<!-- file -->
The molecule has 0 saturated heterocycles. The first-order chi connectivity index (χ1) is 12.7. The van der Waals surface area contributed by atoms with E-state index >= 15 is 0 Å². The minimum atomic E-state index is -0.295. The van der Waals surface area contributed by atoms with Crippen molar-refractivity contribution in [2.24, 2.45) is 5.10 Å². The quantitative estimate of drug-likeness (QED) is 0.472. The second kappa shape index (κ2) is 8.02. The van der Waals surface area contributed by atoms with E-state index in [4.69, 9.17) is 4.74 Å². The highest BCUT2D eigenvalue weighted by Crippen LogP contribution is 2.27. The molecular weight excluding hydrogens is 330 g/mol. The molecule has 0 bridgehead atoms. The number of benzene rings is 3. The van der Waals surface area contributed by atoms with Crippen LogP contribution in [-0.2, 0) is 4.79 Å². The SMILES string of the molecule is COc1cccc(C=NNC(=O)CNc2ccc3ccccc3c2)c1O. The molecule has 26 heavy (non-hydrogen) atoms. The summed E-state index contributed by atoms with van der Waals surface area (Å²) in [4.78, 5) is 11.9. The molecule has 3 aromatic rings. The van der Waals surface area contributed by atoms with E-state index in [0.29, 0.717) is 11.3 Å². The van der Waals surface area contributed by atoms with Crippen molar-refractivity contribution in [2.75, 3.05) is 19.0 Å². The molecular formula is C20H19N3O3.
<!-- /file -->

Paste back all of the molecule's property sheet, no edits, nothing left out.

The molecule has 0 saturated heterocycles. The first-order chi connectivity index (χ1) is 12.7. The van der Waals surface area contributed by atoms with E-state index >= 15 is 0 Å². The minimum atomic E-state index is -0.295. The van der Waals surface area contributed by atoms with Crippen molar-refractivity contribution in [2.24, 2.45) is 5.10 Å². The quantitative estimate of drug-likeness (QED) is 0.472. The second kappa shape index (κ2) is 8.02. The van der Waals surface area contributed by atoms with E-state index in [4.69, 9.17) is 4.74 Å². The highest BCUT2D eigenvalue weighted by Crippen LogP contribution is 2.27. The molecular weight excluding hydrogens is 330 g/mol. The molecule has 0 bridgehead atoms. The number of benzene rings is 3. The van der Waals surface area contributed by atoms with Crippen LogP contribution in [-0.2, 0) is 4.79 Å². The SMILES string of the molecule is COc1cccc(C=NNC(=O)CNc2ccc3ccccc3c2)c1O. The molecule has 26 heavy (non-hydrogen) atoms. The summed E-state index contributed by atoms with van der Waals surface area (Å²) in [4.78, 5) is 11.9. The molecule has 3 aromatic rings. The van der Waals surface area contributed by atoms with E-state index in [0.29, 0.717) is 11.3 Å². The van der Waals surface area contributed by atoms with Crippen molar-refractivity contribution in [2.75, 3.05) is 19.0 Å². The molecular formula is C20H19N3O3.